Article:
Student as Historian: Library of Congress Summer Workshop

» 04 May 2015 » In Events, History / DBQ's, Teachers » No Comments

LOC grant promoI'm excited to be teaming up with LOC American Memory Fellow, Marta Turner of NWRESD to offer a workshop this summer for 20 Oregon teachers and librarians (grades 4-12). It's jointly sponsored by the Library of Congress, the TPS Regional Program & NWRESD. Participating teachers will receive $500 stipend at conclusion of the program. We'll even turn our work into an iBook to be published at iTunes.

Register here The deadline is 5 pm May 20, 2015 
Notifications will be sent out to participating teachers on May 21st.

The Library of Congress’s “Teaching with Primary Sources Program” offers instructional strategies to support the effective use of primary sources from the Library's vast digital collections. This workshop will guide 4th -12th grade teachers through the LOC digital collections to blend historical thinking and literacy skills into an engaging student-centered classroom. Participants will receive a $500 stipend at conclusion of the program.

We'll begin the process with some "flipped" learning - participants will explore the LOC collections in an on-line course via Versal. That way we can devote our on site workshop time to designing lessons. More info and our "flipped" pre-course here. Sessions will be held June 25 & 26 from 8:30 to 4:00 at NWRESD 5825 NE Ray Circle Hillsboro OR 97124 Map

This workshop is limited to 20 Oregon teachers (or librarians). Grade range 4th -12th. Open to public and private school educators.

On-line course and two day workshop will feature how to:

  1. Utilize the web resources of the LOC / TPS.
  2. Teach historical thinking skills.
  3. Integrate CCSS close reading strategies into history instruction.
  4. Foster critical thinking skills that support the "student as historian."
  5. Guided practice in designing lessons utilizing the LOC collection.
  6. How to use Google tools and other tech resources to teach history in the digital era.
  7. Collaborative publication of participant-designed lessons in an online collection and an interactive iBook to be published on iTunes.

Participant commitment:

  1. To maximize workshop interaction, participants will be required to complete a brief preparatory online introduction to the LOC website prior to attending. They will also be asked to develop a preliminary lesson proposals aligned to CCSS ELA literacy standards prior to attending the on site workshop. This preparatory work will commence on June 10th and take an estimated 10 hours to complete. PSU Continuing Education graduate credit is available for this course work.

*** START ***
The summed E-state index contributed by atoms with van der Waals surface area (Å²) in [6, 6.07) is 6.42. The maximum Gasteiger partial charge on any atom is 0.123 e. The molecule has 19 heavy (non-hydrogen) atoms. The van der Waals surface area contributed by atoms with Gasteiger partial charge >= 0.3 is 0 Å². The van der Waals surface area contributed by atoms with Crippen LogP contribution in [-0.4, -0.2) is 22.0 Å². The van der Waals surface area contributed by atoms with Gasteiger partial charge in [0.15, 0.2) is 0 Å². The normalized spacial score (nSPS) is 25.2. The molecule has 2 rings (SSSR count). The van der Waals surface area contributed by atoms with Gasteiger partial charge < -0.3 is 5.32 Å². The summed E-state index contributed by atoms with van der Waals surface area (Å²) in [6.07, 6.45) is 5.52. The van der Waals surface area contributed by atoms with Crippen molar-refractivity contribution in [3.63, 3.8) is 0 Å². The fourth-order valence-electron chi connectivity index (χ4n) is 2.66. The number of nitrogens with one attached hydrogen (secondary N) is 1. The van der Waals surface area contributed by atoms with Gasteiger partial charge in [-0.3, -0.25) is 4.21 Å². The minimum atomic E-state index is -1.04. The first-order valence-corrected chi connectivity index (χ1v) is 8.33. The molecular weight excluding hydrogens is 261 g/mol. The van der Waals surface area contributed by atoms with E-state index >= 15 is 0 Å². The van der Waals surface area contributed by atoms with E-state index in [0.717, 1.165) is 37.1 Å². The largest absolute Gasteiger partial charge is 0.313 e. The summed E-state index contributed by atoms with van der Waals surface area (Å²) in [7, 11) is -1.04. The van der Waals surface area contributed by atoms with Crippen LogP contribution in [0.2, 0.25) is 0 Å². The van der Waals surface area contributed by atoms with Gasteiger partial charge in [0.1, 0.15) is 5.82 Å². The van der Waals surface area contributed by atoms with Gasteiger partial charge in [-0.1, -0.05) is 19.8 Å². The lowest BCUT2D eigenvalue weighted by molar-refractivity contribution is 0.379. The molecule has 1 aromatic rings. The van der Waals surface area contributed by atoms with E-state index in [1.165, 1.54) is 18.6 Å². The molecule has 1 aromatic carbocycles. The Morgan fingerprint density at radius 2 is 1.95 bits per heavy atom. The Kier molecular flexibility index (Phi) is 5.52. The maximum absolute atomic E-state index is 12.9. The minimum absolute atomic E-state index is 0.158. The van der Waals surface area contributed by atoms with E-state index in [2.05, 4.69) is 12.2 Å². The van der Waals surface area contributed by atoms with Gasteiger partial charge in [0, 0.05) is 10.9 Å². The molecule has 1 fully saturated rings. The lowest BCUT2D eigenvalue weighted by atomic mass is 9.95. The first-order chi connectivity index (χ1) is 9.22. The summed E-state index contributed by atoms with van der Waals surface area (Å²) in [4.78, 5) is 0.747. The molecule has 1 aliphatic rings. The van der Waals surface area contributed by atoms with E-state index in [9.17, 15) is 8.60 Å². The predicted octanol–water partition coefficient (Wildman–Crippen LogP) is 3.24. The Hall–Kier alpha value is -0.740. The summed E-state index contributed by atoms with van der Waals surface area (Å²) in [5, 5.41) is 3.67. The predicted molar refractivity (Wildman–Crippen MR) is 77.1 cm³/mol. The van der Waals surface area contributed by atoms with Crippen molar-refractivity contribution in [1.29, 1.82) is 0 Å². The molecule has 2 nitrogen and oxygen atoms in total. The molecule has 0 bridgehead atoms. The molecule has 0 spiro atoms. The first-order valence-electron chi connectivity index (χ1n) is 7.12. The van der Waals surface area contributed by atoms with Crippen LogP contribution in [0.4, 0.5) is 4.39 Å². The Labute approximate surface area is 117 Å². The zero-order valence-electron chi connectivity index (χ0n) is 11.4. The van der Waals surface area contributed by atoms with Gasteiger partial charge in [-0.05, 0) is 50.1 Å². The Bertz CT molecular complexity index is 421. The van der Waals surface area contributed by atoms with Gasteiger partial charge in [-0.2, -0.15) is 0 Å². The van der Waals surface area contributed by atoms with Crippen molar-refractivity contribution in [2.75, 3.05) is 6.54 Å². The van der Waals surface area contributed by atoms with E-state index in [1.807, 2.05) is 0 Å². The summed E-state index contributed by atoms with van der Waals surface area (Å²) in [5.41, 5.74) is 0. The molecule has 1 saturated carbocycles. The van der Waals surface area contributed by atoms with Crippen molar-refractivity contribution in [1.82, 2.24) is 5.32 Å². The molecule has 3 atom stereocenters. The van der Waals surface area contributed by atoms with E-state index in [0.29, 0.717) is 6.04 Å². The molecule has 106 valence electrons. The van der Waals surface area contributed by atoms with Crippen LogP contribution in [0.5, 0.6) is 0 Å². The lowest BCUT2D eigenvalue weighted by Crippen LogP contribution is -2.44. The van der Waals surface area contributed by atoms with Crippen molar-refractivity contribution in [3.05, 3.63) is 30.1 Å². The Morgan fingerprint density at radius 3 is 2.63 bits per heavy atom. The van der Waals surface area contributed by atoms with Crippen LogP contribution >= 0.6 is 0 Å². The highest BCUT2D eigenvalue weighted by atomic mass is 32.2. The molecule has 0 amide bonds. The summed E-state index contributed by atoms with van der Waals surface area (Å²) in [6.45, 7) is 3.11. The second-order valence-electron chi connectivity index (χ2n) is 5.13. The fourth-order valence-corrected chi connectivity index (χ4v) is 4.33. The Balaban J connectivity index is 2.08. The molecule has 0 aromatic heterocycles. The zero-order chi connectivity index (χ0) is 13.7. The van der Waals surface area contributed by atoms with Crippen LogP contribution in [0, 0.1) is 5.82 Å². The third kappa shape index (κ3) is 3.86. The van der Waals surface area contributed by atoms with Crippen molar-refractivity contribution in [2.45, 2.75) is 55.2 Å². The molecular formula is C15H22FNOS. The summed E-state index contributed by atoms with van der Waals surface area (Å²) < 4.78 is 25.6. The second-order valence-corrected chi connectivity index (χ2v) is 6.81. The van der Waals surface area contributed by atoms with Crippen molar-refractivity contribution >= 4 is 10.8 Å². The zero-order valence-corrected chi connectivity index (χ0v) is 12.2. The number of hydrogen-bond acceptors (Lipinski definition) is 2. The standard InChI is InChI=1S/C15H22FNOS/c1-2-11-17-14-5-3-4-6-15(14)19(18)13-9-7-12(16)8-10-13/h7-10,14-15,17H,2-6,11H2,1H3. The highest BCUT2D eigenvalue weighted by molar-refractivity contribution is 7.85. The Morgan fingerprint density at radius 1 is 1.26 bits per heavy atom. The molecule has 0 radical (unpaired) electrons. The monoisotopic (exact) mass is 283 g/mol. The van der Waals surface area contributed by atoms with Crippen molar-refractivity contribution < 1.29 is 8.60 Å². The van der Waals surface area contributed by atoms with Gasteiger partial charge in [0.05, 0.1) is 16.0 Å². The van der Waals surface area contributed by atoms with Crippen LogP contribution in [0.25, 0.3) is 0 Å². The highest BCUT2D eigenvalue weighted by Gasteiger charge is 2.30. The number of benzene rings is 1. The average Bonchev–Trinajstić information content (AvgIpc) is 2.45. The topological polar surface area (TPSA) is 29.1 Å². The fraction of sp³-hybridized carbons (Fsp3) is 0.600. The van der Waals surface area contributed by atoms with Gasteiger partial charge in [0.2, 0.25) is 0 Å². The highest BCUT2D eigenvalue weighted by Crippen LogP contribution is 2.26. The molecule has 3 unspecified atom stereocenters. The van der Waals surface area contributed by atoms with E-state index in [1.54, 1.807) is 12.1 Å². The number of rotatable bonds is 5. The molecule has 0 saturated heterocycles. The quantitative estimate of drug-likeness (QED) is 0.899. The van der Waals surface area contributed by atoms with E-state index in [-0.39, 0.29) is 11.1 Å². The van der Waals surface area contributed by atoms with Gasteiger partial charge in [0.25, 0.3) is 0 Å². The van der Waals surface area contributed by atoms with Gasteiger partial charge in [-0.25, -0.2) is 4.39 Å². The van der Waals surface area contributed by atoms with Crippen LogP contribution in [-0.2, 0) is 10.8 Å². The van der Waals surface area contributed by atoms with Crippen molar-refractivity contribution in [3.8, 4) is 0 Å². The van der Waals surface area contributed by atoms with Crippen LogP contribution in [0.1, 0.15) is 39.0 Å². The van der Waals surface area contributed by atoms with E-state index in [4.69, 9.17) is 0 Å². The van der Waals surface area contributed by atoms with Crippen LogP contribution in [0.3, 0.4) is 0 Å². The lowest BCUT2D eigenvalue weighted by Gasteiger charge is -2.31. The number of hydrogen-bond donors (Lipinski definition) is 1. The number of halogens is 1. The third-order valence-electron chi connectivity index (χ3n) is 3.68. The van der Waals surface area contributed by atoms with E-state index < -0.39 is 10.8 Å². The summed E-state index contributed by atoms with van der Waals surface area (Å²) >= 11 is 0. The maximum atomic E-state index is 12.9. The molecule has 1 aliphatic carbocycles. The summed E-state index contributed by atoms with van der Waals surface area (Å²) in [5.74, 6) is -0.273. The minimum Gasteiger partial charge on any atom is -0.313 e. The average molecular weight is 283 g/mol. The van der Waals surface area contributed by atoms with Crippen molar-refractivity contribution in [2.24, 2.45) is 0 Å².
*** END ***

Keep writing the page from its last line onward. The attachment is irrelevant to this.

2. Create a CCSS-aligned lesson using primary resources from the Library of Congress to be shared in workshop publications.
  3. Participate in on-line revision and peer review of lessons (as needed) to insure publication of iBook by September 2015
  4. Complete a pre/post survey from the Library of Congress
  5. Share your lesson with your staff or in another media form.

Image credit: Washington. West façade Library of Congress
Library of Congress LC-DIG-ppmsca-18034

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Text to Text: A Strategy for Common Core Close Reading

» 26 September 2013 » In How To, Literacy, Strategies » 5 Comments

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The NY Times Learning Network has just launched a new series of lesson plans called “Text to Text.” It’s a simple approach that pairs two written texts that “speak to each other.” I think it’s a Common Core close reading strategy that could be easily replicated by teachers across the curriculum – great way to blend nonfiction with fiction and incorporate a variety of media with written text.

Each lesson includes a key question, extension activities and additional resources to expand the basic lesson. Here’s two graphic organizers to help student organize their “Text to Text” thinking.

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Master Common Core Skills with Free DBQ iBook

» 05 March 2013 » In Ed Tech, History / DBQ's, Literacy, Publishing, Strategies » 2 Comments

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My latest multi-touch iBook “Progress and Poverty in Industrial America,” is now available for your iPad – FREE at iTunes. Critical thinking questions based on Common Core skills help students “think and write like a historian.” It’s a great resource for use in the classroom, and serves as a model for teacher or student curation of historic content into interactive digital DBQ’s.